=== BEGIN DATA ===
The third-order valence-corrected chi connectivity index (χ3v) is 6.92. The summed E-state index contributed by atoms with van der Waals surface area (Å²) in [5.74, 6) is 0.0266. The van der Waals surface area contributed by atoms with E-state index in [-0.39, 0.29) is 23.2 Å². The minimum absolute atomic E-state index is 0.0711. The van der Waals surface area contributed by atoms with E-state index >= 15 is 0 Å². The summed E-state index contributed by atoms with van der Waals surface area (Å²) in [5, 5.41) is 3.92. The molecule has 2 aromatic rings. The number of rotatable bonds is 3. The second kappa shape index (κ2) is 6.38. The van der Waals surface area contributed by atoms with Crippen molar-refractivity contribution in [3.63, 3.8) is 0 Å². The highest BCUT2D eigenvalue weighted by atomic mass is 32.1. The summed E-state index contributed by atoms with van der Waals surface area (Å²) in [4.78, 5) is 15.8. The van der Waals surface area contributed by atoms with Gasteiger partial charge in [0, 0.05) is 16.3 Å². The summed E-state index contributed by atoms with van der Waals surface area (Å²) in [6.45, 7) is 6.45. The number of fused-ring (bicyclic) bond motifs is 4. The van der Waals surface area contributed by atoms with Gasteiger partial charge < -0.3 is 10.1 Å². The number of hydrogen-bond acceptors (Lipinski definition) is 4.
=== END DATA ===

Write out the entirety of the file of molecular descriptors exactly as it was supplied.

The third-order valence-corrected chi connectivity index (χ3v) is 6.92. The summed E-state index contributed by atoms with van der Waals surface area (Å²) in [5.74, 6) is 0.0266. The van der Waals surface area contributed by atoms with E-state index in [-0.39, 0.29) is 23.2 Å². The minimum absolute atomic E-state index is 0.0711. The van der Waals surface area contributed by atoms with E-state index >= 15 is 0 Å². The summed E-state index contributed by atoms with van der Waals surface area (Å²) in [5, 5.41) is 3.92. The molecule has 2 aromatic rings. The number of rotatable bonds is 3. The second kappa shape index (κ2) is 6.38. The van der Waals surface area contributed by atoms with Crippen molar-refractivity contribution in [3.63, 3.8) is 0 Å². The highest BCUT2D eigenvalue weighted by atomic mass is 32.1. The summed E-state index contributed by atoms with van der Waals surface area (Å²) in [4.78, 5) is 15.8. The van der Waals surface area contributed by atoms with Gasteiger partial charge in [0, 0.05) is 16.3 Å². The summed E-state index contributed by atoms with van der Waals surface area (Å²) in [6.45, 7) is 6.45. The number of fused-ring (bicyclic) bond motifs is 4. The van der Waals surface area contributed by atoms with Gasteiger partial charge < -0.3 is 10.1 Å². The number of hydrogen-bond acceptors (Lipinski definition) is 4.